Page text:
Around the age of thirteen is when I first started experiencing extreme stress. Like many millennials, both of my parents had lost their jobs at the beginning of the recession. The only difference was that my parents did not lose their jobs because of the recession. They both had lost their jobs because of addiction and covered it up with the timely events of the recession. Unfortunately for me I was smart and found out the truth. (This was unknown to my brother and probably still remains that way.) My mother had no adult to talk to about the stressors in her life. She informed me of the impending foreclosures and the numerous debts owed. She would say terrible things about my father that no thirteen-year-old should ever be subjected to. The unsolicited information began to weigh on me. I had issues at school, I was never mentally present in class. My mind was occupied. I had no escape. This is around the time I first started thinking about killing myself.
Eventually, my parents found jobs. Their “hidden” addictions still continued along with the fighting. I was a freshman in high school when I first started thinking about different ways to kill myself. I wanted to escape the stress of my life so badly. I didn’t want to run away like normal kids. I had narrowed it down to overdosing on whatever I could find at the house. It was my escape plan that I kept in the back of my head if things got too bad. Having this option brought me a strange comfort that I would begin to frequently call in times of distress.
As the years passed the push for suicide awareness and prevention grew. Every year in class we had a day where we learned about how to spot someone who is thinking about suicide. We took home handouts with what warning signs to look out for. I realized that I had multiple risk factors and had inexpressibly exhibited almost every warning sign. I decided that I would never tell anyone of my secret escape plan because they would put me in the psych ward. I continued fantasizing the thought of killing myself. I dreamed about the relief of never having to experience any more painful emotions or stress. I kept up with my secret escape plan for many years and exploring different variables. I thought about guns, knives, driving into the side of a mountain, driving off the bride, diving off the bridge, and even sitting in the garage with the car running just like my great grandpa.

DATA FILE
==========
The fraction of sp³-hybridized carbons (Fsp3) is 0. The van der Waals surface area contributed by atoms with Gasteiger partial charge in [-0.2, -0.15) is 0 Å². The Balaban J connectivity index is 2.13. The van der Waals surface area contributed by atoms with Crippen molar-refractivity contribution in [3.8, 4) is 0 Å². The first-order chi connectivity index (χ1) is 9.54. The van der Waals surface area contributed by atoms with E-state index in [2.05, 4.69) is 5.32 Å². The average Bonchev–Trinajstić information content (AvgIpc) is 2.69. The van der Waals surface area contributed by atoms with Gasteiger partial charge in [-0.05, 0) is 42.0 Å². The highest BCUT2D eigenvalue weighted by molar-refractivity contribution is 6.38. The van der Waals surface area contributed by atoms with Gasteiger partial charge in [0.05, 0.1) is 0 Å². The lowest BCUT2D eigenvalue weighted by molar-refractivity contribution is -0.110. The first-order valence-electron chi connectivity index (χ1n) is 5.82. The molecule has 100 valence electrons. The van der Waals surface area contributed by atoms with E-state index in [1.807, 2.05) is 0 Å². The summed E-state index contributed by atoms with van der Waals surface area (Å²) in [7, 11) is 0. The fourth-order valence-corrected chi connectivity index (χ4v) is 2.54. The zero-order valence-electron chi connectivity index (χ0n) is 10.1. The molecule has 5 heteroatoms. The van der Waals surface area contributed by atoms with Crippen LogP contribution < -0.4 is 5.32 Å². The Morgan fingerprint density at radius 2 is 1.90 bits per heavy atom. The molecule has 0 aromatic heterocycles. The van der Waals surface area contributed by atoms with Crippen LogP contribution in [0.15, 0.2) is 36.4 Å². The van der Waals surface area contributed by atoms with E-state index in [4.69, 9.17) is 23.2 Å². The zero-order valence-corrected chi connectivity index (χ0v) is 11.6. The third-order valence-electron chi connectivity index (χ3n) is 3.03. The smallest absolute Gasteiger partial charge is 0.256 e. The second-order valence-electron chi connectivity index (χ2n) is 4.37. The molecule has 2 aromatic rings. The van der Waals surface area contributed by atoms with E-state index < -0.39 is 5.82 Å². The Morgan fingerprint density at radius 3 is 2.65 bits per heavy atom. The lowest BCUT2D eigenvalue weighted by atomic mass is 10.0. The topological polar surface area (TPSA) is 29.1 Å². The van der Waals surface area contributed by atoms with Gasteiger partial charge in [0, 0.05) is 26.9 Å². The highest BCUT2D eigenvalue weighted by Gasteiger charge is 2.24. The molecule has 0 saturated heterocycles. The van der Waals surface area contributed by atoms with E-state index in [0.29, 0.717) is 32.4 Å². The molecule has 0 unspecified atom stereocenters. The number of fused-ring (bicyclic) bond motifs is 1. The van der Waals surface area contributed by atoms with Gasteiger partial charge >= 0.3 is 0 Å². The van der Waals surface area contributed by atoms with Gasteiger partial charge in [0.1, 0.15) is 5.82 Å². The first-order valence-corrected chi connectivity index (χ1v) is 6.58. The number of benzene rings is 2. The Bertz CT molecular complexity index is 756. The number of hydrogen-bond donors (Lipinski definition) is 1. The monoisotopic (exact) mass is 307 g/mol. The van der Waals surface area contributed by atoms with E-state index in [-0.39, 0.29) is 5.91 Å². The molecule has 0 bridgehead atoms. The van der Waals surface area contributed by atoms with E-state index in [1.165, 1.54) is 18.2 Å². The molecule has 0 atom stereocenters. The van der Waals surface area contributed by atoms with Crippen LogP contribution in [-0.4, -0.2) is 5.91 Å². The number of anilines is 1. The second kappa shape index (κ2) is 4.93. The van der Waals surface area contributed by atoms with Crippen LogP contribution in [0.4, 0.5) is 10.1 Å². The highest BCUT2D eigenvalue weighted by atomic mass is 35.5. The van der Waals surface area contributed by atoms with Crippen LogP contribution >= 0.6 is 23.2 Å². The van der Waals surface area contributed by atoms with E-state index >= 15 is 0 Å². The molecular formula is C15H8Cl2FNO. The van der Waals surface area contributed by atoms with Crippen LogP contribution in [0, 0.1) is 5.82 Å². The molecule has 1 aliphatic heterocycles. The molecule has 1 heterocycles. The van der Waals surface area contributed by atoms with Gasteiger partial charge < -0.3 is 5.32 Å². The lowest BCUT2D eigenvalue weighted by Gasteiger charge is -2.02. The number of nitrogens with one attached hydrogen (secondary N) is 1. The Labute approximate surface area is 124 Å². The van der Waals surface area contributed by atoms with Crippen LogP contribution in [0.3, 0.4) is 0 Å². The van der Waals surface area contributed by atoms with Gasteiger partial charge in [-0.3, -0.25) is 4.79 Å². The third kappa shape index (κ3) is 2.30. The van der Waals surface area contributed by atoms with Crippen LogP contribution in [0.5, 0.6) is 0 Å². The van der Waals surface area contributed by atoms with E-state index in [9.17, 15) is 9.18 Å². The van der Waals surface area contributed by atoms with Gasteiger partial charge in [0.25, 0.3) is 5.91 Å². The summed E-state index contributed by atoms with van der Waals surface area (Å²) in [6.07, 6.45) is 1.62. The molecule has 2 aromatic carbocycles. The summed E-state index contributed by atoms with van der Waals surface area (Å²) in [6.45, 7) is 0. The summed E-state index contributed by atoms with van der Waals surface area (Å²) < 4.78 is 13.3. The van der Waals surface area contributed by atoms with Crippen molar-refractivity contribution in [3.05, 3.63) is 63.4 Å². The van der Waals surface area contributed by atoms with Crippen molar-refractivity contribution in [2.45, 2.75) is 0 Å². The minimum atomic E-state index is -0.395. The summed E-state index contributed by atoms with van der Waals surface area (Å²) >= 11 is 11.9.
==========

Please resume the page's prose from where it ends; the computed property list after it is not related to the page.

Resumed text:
My mental state started to deteriorate and my emotions ran rampant. My engagement was failing, I had no friends, a strained relationship with my family, I had no goals, I really had no purpose in life. I had become so romanticized with the idea of driving myself into the mountain side that I had passed every day on my way home from work. Shortly after this I decided I needed help. I am now on medication and it has helped tremendously. I still think about suicide from time to time. I was familiar with the idea of suicide from a young age and never confronted it until now. The stigma the surrounds suicide makes it hard for me to talk to my peers. The dismay someone has when confronted with this information begins to take over. Their actions make it seem like I’ve turned in to an incapable time bomb. I want to talk to someone without them going in to panic mode when I bring up my unusual relationship with suicide. I want someone to be open minded with me and ask questions. I don’t want to be treated like an invalid. I do not want you to be responsible for worrying about me constantly. The awareness and prevention of suicide is so important and is finally getting the attention it deserves. I love seeing people posting that they available to talk to in difficult situations. For those of you lucky enough to be someone’s outlet for expressing these kinds of feelings, I want you to stay calm and ask questions and then assess the situation. We are not weak or feeble for thinking about suicide and we certainly do not want you to treat us or think of us differently when we confide in you. I hope I can convince at least one person to keep an open mind, remain calm, do not make any assumptions, and ask questions if someone comes to you with their thoughts of suicide. By changing how we react to others expressing suicidal thoughts, I believe more people will feel comfortable bringing it up with someone. Your reaction can save a life.